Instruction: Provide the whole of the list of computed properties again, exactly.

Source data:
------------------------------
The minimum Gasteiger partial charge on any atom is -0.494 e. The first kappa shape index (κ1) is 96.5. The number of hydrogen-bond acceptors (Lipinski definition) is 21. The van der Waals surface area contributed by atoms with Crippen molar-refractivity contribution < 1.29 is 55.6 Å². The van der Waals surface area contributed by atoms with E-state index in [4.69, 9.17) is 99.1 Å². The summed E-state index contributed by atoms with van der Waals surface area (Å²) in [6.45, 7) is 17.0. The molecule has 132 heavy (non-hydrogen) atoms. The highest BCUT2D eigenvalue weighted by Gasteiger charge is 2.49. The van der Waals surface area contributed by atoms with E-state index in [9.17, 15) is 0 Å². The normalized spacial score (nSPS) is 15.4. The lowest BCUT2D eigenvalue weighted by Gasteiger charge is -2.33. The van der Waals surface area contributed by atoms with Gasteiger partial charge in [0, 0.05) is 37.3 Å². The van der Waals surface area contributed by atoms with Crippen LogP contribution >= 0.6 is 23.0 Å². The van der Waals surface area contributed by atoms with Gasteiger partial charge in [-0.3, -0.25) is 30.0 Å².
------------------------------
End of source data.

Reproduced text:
The minimum Gasteiger partial charge on any atom is -0.494 e. The first kappa shape index (κ1) is 96.5. The number of hydrogen-bond acceptors (Lipinski definition) is 21. The van der Waals surface area contributed by atoms with Crippen molar-refractivity contribution < 1.29 is 55.6 Å². The van der Waals surface area contributed by atoms with E-state index in [4.69, 9.17) is 99.1 Å². The summed E-state index contributed by atoms with van der Waals surface area (Å²) in [6.45, 7) is 17.0. The molecule has 132 heavy (non-hydrogen) atoms. The highest BCUT2D eigenvalue weighted by Gasteiger charge is 2.49. The van der Waals surface area contributed by atoms with E-state index in [9.17, 15) is 0 Å². The normalized spacial score (nSPS) is 15.4. The lowest BCUT2D eigenvalue weighted by Gasteiger charge is -2.33. The van der Waals surface area contributed by atoms with Gasteiger partial charge in [0, 0.05) is 37.3 Å². The van der Waals surface area contributed by atoms with Crippen LogP contribution >= 0.6 is 23.0 Å². The van der Waals surface area contributed by atoms with Gasteiger partial charge in [-0.3, -0.25) is 30.0 Å².